Rhabdomyolysis Advances In Diagnosis And Treatment Pdf

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Rhabdomyolysis is a condition in which skeletal muscle tissue dies, releasing substances into the blood that cause kidney failure. Rhabdomyolysis is usually caused by a specific event. This is most commonly injury, overexertion, infection, drug use, or the use of certain medications.

Rhabdomyolysis is a common cause of acute kidney injury, featuring muscle pain, weakness and dark urine and concurrent laboratory evidence of elevated muscle enzymes and myoglobinuria. Rhabdomyolysis is often seen in elderly and frail patients following prolonged immobilization, for example after a fall, but a variety of other causes are also well-described. What is unknown to most physicians dealing with such patients is the fascinating history of rhabdomyolysis.

2017, Number 5

Rhabdomyolysis is a common cause of acute kidney injury, featuring muscle pain, weakness and dark urine and concurrent laboratory evidence of elevated muscle enzymes and myoglobinuria. Rhabdomyolysis is often seen in elderly and frail patients following prolonged immobilization, for example after a fall, but a variety of other causes are also well-described. What is unknown to most physicians dealing with such patients is the fascinating history of rhabdomyolysis.

Cases of probable rhabdomyolysis have been reported since biblical times and during antiquity, often in the context of poisoning. Equally interesting is the link between rhabdomyolysis and armed conflict during the 20th century.

Salient discoveries regarding the pathophysiology, diagnosis and treatment were made during the two world wars and in their aftermath. As a specialty, we have also learned a lot about the disease from 20th-century earthquakes, and networks of international help and cooperation have emerged.

Finally, rhabdomyolysis has been described as a sequel to torture and similar forms of violence. Clinicians should be aware that rhabdomyolysis and the development of renal medicine are deeply intertwined with human history. Most cases are caused by trauma, prolonged immobilization or extreme physical exertion [ 2 ].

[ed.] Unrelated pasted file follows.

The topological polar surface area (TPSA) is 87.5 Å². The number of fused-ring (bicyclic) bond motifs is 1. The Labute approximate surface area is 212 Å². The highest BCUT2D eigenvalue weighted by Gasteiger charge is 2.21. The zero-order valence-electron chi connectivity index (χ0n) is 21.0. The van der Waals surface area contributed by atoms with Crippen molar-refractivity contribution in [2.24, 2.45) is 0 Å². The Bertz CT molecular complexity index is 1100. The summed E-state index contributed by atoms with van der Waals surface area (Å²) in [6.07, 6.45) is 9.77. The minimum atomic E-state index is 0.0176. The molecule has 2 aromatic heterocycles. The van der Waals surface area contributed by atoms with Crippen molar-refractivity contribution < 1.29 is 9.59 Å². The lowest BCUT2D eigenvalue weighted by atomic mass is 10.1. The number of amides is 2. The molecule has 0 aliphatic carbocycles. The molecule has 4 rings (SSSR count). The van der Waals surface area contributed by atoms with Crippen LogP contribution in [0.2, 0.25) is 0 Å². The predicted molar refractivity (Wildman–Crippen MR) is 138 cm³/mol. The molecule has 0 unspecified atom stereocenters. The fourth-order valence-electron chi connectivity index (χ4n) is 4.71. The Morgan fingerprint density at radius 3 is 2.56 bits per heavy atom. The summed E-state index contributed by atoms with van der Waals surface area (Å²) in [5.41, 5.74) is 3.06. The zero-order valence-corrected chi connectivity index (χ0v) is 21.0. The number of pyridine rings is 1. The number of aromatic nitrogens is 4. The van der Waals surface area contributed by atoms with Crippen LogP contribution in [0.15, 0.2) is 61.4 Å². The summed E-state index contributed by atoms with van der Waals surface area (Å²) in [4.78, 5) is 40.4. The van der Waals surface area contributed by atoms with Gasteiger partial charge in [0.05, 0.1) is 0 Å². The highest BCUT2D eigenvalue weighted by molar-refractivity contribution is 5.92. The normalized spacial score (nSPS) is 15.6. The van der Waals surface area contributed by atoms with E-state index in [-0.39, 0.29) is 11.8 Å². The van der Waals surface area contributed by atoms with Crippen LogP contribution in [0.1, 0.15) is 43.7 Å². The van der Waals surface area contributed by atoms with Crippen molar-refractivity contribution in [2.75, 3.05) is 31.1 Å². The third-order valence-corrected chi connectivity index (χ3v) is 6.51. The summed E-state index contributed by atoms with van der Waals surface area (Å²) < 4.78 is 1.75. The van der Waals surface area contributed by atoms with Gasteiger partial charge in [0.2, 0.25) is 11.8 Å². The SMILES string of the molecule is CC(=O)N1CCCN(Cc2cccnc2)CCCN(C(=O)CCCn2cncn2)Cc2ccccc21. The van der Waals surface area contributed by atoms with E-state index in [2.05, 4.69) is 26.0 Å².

Acute kidney injury AKI is one of the most severe complications of rhabdomyolysis. AKI in rhabdomyolysis often leads to rapid release of potassium and phosphate from muscle, leading to a need for higher doses of renal replacement therapy RRT than is required for other forms of AKI. The diagnosis is often straightforward, usually when there is an obvious cause such as prolonged immobilization or trauma. Common and unusual causes of rhabdomyolysis are well known to nephrologists and to renal faculty, and are also regularly taught during ward rounds and in case presentations.

What is much less known even among seasoned renal educators is the fascinating and thought-provoking history of rhabdomyolysis from biblical times to the late 20th century. None of them is published in a journal within our own specialty.

Here, we provide a brief review of the history of rhabdomyolysis for the clinical nephrologist and for use during teaching. We describe interesting causes of rhabdomyolysis throughout human history, highlight ethical dilemmas and describe how historical events helped our specialty diagnose, understand and treat AKI caused by rhabdomyolysis. Adapted from Vanholder et al. The first albeit vague mention of possible rhabdomyolysis is often credited to the Bible.

A wind sent by the Lord came up and blew quail in from the sea; it dropped them all around the camp … The people were up all that day and night and all the next day gathering the quail … and they spread them out all around the camp. Coturnix coturnix common quail. Quail poisoning coturnism is a well-described cause of rhabdomyolysis [ 24 ], although perhaps most nephrologists will be unaware of the link. Toxins ingested with contaminated quail meat are believed to be the cause [ 25 ].

Whether the toxins are from hemlock or other plants such as henbane Hyoscyamus niger or red hemp nettle Galeopsis ladanum [ 26 ] is not entirely clear [ 27 ]. Coturnism is well described in antiquity [ 27 ] and has been reported from around the Mediterranean throughout the 20th century, usually in fall when the bird migrates in large numbers [ 24 ]. Rhabdomyolysis is a key feature of coturnism [ 24 ] and some authors have suggested a genetic background that confers vulnerability to the toxin [ 28 ].